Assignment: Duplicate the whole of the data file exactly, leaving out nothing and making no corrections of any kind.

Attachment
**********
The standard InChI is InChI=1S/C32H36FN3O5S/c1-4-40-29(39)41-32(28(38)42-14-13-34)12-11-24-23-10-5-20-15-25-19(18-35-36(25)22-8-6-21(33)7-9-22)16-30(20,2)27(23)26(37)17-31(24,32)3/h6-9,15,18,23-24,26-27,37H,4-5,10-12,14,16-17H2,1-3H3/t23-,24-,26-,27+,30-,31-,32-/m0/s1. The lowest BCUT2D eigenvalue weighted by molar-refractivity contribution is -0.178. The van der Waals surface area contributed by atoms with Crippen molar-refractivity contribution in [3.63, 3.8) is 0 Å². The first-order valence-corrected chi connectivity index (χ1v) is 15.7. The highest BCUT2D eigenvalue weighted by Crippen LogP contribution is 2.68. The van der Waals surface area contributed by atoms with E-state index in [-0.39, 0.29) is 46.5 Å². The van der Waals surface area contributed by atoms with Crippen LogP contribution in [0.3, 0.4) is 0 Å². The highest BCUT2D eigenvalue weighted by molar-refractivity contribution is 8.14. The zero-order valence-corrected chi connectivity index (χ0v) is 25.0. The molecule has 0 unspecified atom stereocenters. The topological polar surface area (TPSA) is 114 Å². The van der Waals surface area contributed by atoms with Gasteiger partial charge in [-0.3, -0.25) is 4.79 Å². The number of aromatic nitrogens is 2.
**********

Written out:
The standard InChI is InChI=1S/C32H36FN3O5S/c1-4-40-29(39)41-32(28(38)42-14-13-34)12-11-24-23-10-5-20-15-25-19(18-35-36(25)22-8-6-21(33)7-9-22)16-30(20,2)27(23)26(37)17-31(24,32)3/h6-9,15,18,23-24,26-27,37H,4-5,10-12,14,16-17H2,1-3H3/t23-,24-,26-,27+,30-,31-,32-/m0/s1. The lowest BCUT2D eigenvalue weighted by molar-refractivity contribution is -0.178. The van der Waals surface area contributed by atoms with Crippen molar-refractivity contribution in [3.63, 3.8) is 0 Å². The first-order valence-corrected chi connectivity index (χ1v) is 15.7. The highest BCUT2D eigenvalue weighted by Crippen LogP contribution is 2.68. The van der Waals surface area contributed by atoms with E-state index in [-0.39, 0.29) is 46.5 Å². The van der Waals surface area contributed by atoms with Crippen LogP contribution in [0.3, 0.4) is 0 Å². The highest BCUT2D eigenvalue weighted by molar-refractivity contribution is 8.14. The zero-order valence-corrected chi connectivity index (χ0v) is 25.0. The molecule has 0 unspecified atom stereocenters. The topological polar surface area (TPSA) is 114 Å². The van der Waals surface area contributed by atoms with Gasteiger partial charge in [-0.3, -0.25) is 4.79 Å². The number of aromatic nitrogens is 2.